The fact that the summer of 2017 was characterized by a Nazi-led protest is still baffling to me. Though admittedly I’ve lost a lot of respect for some of my fellow Americans in the past few years, the events of Charlottesville brought my opinion of them to a new low. The violence that resulted in the horrible death of Heather Heyer, followed by our president’s words in the aftermath and The New York Times citing his claim of blame “on both sides” of the protest, only added insult to injury. All of this came over the fight to preserve white supremacy through a national monument, and I can’t help but think that the ideals that that monument of Robert E. Lee stood for were not worth the death of a young woman, and, if things weren’t so complicated, are ones that should have disappeared with slavery.

At the end of the day, the Civil War was about slavery. Southerners will cite, as in an article by Vox, that the war was one fought over state’s rights and their want to govern themselves, but it was clearly over a Southern state’s right to reap the benefits of slavery. By extension, the Confederate flag is also not one of just “Southern pride,” but one that marks the South as a region unwilling to give up their white supremacy to join the rest of the country in slavery’s abolition and was willing to secede altogether to avoid doing so. Indeed, use of the flag made a decisive comeback in the 1950s as this supposed symbol of Southern pride, coming at the same time as President Truman’s historical site made strides forward for the civil rights of African Americans, granting them new protections under the law, according to PBS. Those who fought for the Confederacy and who support its values today don’t stand for American patriotism; they stand for the continuation of the status quo, for the protection of white supremacy and for the other racist sentiments expressed in Charlottesville.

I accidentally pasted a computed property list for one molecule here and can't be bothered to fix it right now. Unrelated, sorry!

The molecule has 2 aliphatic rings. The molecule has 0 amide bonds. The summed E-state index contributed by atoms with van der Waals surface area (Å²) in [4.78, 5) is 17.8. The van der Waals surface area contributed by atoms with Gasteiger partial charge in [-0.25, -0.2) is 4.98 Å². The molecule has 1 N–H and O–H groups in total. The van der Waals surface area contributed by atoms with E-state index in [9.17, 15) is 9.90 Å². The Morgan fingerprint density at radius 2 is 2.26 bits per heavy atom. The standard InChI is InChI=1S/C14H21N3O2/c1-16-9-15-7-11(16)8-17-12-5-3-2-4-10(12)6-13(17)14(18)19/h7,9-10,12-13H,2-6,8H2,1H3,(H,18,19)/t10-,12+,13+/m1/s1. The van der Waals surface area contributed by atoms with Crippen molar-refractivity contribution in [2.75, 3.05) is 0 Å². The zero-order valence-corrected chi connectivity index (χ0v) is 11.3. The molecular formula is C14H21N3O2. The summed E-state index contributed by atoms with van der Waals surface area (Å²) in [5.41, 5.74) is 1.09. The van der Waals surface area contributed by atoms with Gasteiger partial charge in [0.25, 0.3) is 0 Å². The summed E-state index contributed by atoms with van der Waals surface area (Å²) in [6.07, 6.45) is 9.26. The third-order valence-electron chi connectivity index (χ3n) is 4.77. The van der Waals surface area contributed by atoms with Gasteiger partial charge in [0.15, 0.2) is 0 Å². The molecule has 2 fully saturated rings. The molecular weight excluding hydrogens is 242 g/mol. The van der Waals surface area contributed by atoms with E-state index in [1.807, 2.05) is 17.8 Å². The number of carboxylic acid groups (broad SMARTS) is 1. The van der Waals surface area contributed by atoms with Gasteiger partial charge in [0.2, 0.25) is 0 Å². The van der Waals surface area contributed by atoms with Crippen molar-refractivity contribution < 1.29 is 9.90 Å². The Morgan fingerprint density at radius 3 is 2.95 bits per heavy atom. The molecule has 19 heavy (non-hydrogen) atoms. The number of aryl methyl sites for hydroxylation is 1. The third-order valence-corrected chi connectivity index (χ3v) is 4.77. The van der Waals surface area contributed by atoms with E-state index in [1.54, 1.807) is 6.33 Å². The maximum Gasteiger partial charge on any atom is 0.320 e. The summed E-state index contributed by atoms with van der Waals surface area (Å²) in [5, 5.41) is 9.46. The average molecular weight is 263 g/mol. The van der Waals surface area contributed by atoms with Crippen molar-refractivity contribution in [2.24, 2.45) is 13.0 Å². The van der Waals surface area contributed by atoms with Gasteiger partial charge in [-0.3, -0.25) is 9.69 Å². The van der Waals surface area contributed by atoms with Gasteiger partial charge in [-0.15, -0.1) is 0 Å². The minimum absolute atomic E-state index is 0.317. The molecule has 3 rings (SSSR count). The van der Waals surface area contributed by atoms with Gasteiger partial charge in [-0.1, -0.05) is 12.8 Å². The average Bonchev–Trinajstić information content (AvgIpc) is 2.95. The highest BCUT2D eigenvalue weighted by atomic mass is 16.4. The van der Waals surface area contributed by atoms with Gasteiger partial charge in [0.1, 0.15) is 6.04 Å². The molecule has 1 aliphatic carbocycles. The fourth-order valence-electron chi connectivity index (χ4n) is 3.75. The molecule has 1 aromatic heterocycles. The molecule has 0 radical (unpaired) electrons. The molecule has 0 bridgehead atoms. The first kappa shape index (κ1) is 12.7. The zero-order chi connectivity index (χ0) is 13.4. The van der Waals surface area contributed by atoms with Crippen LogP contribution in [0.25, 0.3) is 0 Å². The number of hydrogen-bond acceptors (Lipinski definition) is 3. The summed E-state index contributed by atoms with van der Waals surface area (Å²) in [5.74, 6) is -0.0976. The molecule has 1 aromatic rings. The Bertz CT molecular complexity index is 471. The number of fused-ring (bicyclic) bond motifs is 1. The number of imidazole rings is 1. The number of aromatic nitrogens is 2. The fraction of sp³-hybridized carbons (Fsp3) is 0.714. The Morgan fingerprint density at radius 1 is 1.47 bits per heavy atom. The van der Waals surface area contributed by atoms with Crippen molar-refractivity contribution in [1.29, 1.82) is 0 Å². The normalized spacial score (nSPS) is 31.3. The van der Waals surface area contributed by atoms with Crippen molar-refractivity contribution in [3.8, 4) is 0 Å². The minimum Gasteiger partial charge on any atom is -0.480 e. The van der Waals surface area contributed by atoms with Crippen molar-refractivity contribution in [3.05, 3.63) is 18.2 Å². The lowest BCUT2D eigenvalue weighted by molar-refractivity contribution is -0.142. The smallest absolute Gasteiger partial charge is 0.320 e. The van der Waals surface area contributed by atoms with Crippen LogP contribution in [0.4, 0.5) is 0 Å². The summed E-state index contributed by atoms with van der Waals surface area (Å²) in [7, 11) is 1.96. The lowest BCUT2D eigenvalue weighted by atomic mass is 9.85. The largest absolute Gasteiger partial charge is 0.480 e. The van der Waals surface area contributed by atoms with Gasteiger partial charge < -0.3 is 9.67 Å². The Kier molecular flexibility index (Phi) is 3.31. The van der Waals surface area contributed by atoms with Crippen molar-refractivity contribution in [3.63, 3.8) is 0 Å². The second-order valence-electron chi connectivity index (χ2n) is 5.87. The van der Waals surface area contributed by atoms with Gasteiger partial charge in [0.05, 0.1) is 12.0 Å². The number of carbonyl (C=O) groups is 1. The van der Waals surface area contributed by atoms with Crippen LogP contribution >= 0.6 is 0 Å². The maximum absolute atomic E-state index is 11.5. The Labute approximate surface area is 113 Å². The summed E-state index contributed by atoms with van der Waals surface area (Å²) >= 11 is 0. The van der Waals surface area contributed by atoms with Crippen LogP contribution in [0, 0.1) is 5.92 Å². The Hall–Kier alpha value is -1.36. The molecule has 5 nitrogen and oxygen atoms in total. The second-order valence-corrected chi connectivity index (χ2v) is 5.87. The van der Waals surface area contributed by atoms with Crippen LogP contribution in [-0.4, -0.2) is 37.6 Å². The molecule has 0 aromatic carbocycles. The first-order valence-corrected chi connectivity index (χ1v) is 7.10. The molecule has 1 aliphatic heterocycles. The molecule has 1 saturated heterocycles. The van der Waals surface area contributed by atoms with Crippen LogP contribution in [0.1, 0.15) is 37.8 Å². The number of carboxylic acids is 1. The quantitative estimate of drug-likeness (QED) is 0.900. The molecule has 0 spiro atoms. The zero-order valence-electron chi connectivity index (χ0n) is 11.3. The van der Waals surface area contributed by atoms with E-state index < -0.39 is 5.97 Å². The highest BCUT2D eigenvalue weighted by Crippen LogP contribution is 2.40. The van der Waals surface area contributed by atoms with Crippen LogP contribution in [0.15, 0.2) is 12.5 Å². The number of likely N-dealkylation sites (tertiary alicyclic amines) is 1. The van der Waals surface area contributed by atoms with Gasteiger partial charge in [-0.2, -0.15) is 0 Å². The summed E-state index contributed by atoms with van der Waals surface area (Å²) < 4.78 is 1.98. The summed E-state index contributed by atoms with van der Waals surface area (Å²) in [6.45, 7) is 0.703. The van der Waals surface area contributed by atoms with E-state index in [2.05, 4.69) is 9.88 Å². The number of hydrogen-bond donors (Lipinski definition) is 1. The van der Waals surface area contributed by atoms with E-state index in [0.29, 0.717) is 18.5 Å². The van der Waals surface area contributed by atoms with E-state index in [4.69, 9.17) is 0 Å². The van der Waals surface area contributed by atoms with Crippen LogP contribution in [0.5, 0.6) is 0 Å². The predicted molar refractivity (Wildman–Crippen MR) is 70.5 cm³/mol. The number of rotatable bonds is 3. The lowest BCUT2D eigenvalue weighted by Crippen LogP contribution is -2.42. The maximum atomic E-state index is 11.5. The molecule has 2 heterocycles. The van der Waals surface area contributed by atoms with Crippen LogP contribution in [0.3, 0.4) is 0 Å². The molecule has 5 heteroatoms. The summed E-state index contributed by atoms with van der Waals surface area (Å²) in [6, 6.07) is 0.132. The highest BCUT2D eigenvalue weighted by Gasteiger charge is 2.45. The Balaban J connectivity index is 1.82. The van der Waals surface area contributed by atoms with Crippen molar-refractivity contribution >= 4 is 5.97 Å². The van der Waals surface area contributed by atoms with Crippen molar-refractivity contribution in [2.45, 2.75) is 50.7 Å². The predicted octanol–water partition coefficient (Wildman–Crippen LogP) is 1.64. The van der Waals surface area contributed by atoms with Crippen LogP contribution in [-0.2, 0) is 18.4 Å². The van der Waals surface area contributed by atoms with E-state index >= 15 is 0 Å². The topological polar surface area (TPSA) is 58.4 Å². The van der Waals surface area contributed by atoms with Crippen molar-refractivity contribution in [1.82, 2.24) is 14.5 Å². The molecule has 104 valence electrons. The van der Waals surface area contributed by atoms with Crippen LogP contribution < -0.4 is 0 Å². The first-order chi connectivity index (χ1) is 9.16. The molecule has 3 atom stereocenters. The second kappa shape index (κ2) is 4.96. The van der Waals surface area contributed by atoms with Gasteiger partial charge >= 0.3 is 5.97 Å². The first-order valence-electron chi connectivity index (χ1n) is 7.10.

In talking about the actual monuments now being removed, our president is one of many citing a “slippery slope” of this procedure, asking in a tweet that if it’s Robert E. Lee and Stonewall Jackson today, will that soon mean the removal of statues of George Washington and Thomas Jefferson, as they were slave-owners themselves. This is often phrased as a ridiculous idea, as if the ugly past of America’s leaders is something that can be washed away in light of their nobler accomplishments. But there are a couple points that go along with that. Firstly, historical figures like Washington and Jefferson were not just known for their relationships to slavery like Lee was. This is in no way to excuse their statuses as slaveowners; by the time of Washington’s death, his Mount Vernon estate housed 317 slaves, according to the estate’s website, and Jefferson infamously raped Sally Hemings, a slave on his estate who, according to The Washington Post, bore six of his children. However, they fought for and led our fledgling country out of England’s control and to a place where we could govern ourselves. Both men made valuable contributions to our nation and its independence and aren’t universally seen as white supremacist symbols.

Secondly, there is concern that this erases our country’s history, and that we cannot learn from our mistakes if we don’t have public reminders of what took place, a sentiment that appears well-intentioned. However, our education of history doesn’t come solely from monuments; if we really want to educate people about the brutalities of slavery, put that information in history classes in school and make sure this is something that becomes common knowledge. And, if we’re so hung up on statues reflecting our nation’s mistakes so they serve as a reminder, why not put up statues of the slaves who actually endured the cruelties of slavery? Why do we need another statue of a white man to be reminded of a war that nearly tore our nation apart when we could memorialize those who were trying to fight for us to stay together, who stood for our freedoms? As different as their values were, America needs fewer reminders of figures like Lee and Jefferson, and more of those like Hemings who have been silenced for so many years. It’s long overdue for them to be heard.

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